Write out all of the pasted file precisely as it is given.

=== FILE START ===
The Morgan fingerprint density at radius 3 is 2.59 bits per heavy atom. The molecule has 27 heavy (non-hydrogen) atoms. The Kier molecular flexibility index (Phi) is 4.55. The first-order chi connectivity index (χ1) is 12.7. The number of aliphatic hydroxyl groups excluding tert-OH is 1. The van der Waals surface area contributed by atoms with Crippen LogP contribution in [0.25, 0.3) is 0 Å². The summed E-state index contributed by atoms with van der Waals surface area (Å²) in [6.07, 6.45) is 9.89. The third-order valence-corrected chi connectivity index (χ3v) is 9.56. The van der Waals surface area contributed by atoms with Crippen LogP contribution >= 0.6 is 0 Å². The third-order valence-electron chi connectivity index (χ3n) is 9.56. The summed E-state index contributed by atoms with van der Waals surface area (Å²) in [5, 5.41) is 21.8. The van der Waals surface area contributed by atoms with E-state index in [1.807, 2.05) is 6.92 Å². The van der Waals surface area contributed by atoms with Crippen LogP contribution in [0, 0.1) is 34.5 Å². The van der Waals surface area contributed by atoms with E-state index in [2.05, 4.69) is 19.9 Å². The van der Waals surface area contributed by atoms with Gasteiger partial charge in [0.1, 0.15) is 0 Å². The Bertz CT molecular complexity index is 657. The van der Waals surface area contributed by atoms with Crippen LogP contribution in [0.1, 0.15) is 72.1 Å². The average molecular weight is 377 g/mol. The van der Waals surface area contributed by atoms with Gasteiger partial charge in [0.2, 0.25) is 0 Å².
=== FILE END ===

The Morgan fingerprint density at radius 3 is 2.59 bits per heavy atom. The molecule has 27 heavy (non-hydrogen) atoms. The Kier molecular flexibility index (Phi) is 4.55. The first-order chi connectivity index (χ1) is 12.7. The number of aliphatic hydroxyl groups excluding tert-OH is 1. The van der Waals surface area contributed by atoms with Crippen LogP contribution in [0.25, 0.3) is 0 Å². The summed E-state index contributed by atoms with van der Waals surface area (Å²) in [6.07, 6.45) is 9.89. The third-order valence-corrected chi connectivity index (χ3v) is 9.56. The van der Waals surface area contributed by atoms with Crippen LogP contribution >= 0.6 is 0 Å². The third-order valence-electron chi connectivity index (χ3n) is 9.56. The summed E-state index contributed by atoms with van der Waals surface area (Å²) in [5, 5.41) is 21.8. The van der Waals surface area contributed by atoms with E-state index in [1.807, 2.05) is 6.92 Å². The van der Waals surface area contributed by atoms with Crippen LogP contribution in [0, 0.1) is 34.5 Å². The van der Waals surface area contributed by atoms with E-state index in [2.05, 4.69) is 19.9 Å². The van der Waals surface area contributed by atoms with Gasteiger partial charge in [0.1, 0.15) is 0 Å². The Bertz CT molecular complexity index is 657. The van der Waals surface area contributed by atoms with Crippen LogP contribution in [0.1, 0.15) is 72.1 Å². The average molecular weight is 377 g/mol. The van der Waals surface area contributed by atoms with Gasteiger partial charge in [0.2, 0.25) is 0 Å².